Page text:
Driving in Australia can be different from other countries so it’s a good idea to be aware of some road rules if you are planning on driving there. The most important difference from driving in the US is that they drive on the left side of the road. Other than that our guide will get you comfortable with getting behind the wheel whether you plan on exploring the Outback or enjoying Australia’s cities.
Rules and Regulations
- Seat belts must be worn by all occupants traveling in the vehicle. The driver is responsible for making sure that all passengers wear seat belts.
- Children and babies must be restrained in approved child booster seats, including children under the age of 7.
- The blood alcohol limit is 0.05% throughout Australia.
- You are not permitted to use a handheld mobile phone when driving.
- Park on the left-hand side of the road away from all traffic. Do not park facing the oncoming traffic as you will face a fine.
- It is illegal to turn left on a red traffic signal unless signposted.
- In some states, it is illegal to do a U-turn at a traffic signal unless otherwise noted by a sign. In Victoria and the Australian Capital Territory, this move is allowed on a right arrow except where signposted.
- If you’re traveling on a highway or freeway, Australian traffic rules say you should stay on the left lane (or one of the left lanes if there are more than two lanes going in the one direction) unless you’re overtaking. There would be signs to remind you of this.
- If you are entering and crossing an intersection the vehicle to your right has right of way unless they are stopped by a STOP or YIELD sign.
- At a T intersection, the motorist driving straight through has the right of way.
Below are common speed limits for normal cars without trailers. The limits might vary if there is inclement weather or if you are driving a truck or towing a trailer or something else.
|Within towns and cities||50 km/h (31 mph)|
|Highway outside cities||100-110 km/h (62-68 mph)|
|Freeway||100-130 km/h (62-81 mph)|
|School Zones||25 km/h marked otherwise|
What to Bring Along
- Driver’s license
- International Driving Permit (IDP)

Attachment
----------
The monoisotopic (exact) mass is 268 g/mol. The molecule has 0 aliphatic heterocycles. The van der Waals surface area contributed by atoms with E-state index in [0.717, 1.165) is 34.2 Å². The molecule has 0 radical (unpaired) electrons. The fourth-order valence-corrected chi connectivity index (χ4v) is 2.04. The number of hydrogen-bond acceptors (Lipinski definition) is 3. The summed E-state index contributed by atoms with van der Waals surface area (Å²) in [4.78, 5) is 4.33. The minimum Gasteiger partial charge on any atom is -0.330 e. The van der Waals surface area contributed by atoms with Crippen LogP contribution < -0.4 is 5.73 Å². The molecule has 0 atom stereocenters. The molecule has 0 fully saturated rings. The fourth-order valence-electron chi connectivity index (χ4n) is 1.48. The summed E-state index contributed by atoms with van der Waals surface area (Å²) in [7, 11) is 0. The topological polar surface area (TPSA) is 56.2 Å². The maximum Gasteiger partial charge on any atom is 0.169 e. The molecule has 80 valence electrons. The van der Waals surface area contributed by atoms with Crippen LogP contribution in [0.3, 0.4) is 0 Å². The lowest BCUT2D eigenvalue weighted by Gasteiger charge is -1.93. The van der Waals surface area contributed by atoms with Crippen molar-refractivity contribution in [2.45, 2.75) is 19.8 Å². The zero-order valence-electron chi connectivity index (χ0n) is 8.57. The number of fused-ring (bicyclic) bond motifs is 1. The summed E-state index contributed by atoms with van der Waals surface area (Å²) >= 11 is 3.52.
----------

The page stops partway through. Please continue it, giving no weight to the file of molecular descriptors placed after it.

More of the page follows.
- Proof of insurance
- Some freeways, bridges, and tunnels in or near Brisbane, Melbourne, and Sydney require payment of tolls. In some cases (especially in Melbourne and Sydney), some tolls can only be paid electronically with a transponder fitted inside the car – not in cash. If you drive on such a road without a transponder, a photo is taken of your vehicle’s number plate, and you have a day to phone a number or visit a website and arrange payment (plus an additional processing fee) before a fine is issued. There are information signs about phone numbers and websites at toll collection points.
- Permits are often necessary to travel through Aboriginal tribal lands in certain remote areas. Most of these are in Western Australia, South Australia, and the Northern Territory.
- Outside of major cities and the main routes between some state capitals, Australian highways are mainly two-lane, undivided, sealed asphalt roads. Conditions can be dangerous because there is no barriers or dividers from oncoming traffic and the roads can be in bad condition.
- Be careful when driving at night as native animals become active at this time and can appear on roads.
- If you are traveling between towns and cities in remote areas make sure you have plenty of fuel in your car as there can be long distances until the next gas station. Make sure you also have a spare tire and plenty of food and water too.
- 000 is the number for emergency services in Australia.
Rent a Car with SIXT in Australia
With more than many rental locations in Australia, you can rent with us near many tourist destinations including Melbourne, Brisbane, Sydney, and the Gold Coast. There is no shortage of things to do in this land of diversity. You can visit the rainforests in the north, try your hand at surfing on the eastern coast or hang out in cosmopolitan Sydney. Whatever your plans for an adventure Down Under, rent with us for a stress-free experience.